The world’s responsibility to educate

Opinion Wednesday 30/January/2019 15:16 PM
By: Times News Service
The world’s responsibility to educate

January 24 was the first International Day of Education. It was a day of shared global responsibility, because every country has an obligation to ensure that all the world’s children get a good education, including the 262 million children and youth who currently do not attend school. But what exactly does shared responsibility entail?
Our first responsibility is to educate every child, especially the most marginalized among them, in our own countries, because this contributes to national development, prosperity, and stability. But we should also help to educate children beyond our borders, not only because each child has an inherent human right to education, but also because an educated global population yields benefits for our own countries.
When more people have the critical knowledge and technical skills they need to succeed, the whole world benefits. Countries with better-educated populations become increasingly valuable trading partners and contribute more to the world economy. They are also less likely to generate political instability, conflicts, or health crises that can spread far beyond their own borders.
Moreover, the world always needs qualified people to help solve big, difficult development challenges and seize equally important opportunities. But those challenges will not be addressed, and opportunities will not be realized, unless children everywhere have the skills they need.
For these reasons, my country, Senegal, has long been committed to giving its children – especially girls and those from disadvantaged backgrounds – a quality education.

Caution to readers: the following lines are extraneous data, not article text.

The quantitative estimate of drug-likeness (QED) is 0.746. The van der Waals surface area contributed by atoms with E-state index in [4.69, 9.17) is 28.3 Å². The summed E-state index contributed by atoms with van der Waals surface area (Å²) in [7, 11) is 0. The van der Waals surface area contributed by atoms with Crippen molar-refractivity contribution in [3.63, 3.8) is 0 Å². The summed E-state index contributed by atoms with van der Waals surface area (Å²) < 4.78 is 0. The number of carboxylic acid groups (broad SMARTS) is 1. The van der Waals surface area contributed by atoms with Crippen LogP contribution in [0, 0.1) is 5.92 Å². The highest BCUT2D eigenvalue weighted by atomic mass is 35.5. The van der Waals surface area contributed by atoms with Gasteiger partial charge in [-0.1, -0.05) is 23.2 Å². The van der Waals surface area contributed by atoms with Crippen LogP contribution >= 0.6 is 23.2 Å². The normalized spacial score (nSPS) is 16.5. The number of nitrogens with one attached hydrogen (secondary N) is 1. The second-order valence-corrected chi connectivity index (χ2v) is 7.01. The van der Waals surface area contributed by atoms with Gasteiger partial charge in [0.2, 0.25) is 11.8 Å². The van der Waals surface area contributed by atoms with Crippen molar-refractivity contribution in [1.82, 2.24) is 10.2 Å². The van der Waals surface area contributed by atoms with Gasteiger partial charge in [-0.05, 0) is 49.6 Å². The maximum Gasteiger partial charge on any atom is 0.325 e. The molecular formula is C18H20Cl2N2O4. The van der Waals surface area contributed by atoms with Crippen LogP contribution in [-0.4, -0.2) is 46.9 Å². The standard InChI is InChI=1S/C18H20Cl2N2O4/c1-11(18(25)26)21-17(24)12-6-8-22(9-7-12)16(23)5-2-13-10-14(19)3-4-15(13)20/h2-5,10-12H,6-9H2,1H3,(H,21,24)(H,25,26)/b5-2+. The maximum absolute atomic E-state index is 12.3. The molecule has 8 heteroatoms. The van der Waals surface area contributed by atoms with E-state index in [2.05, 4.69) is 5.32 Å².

In 2017, we invested 25% of our domestic budget – representing close to 7% of GDP – in educating our children and young people. Furthermore, we plan to provide up to 90% of the funding for a new program to improve the quality of Senegal’s education system between now and 2030.
Even so, Senegal struggles to meet all the costs of strengthening its education system. Like most low- and middle-income countries, therefore, we rely on international donors to help bridge the gap between the resources we have and those we need to succeed. Over the past 13 years, for example, Senegal has received consistent support from the Global Partnership for Education (GPE).
Such international assistance has reinforced our own efforts and allowed Senegal to make transformational progress over the past decade. More children are now attending and completing school, although getting every child enrolled remains a challenge, especially in poorer, more remote areas.
Our success to date stems from strategic investment in expanding the pool of qualified teachers, reducing class sizes, constructing more school buildings, making quality textbooks available and free to more students, giving schools funds for local improvements, and strengthening long-term education planning by making better use of data.
As a result, the proportion of students who passed the final exam after ten years of school has grown dramatically, from 41% in 2013 to 52% in 2018. The share of children completing primary school, meanwhile, rose from 34% to 56% over the same period.
In addition, back in 2000, Senegal made it a national priority to educate more girls, who were then far less likely than boys to go to school, especially in rural areas. We recognized that educating girls leads to lifelong economic, social, and health gains for the girls themselves, their families, and their communities. We therefore provided funding to poor, rural families, relieving the pressure on them to put their daughters to work or marry them off instead of sending them to school. Today, at the pre-primary, primary, and secondary levels, as many Senegalese girls as boys go to school.
Yet Senegal is not focusing on education at the national level alone. In February 2018, Senegalese President Macky Sall announced at the GPE’s Financing Conference in Dakar that our government would pledge $2 million to the organization’s global educational efforts. The contribution was modest compared to the billions of dollars pledged by other donor countries at the event, which Senegal co-hosted with France. But as the first-ever pledge to the GPE by a developing country, its symbolic importance cannot be overstated.
With that pledge, Senegal sent a message that every country must do more to provide quality schooling for all. That was a message to remember on this first International Day of Education. After all, just imagine how much better the world would be if we could unleash the brainpower of those 262 million children. - Project Syndicate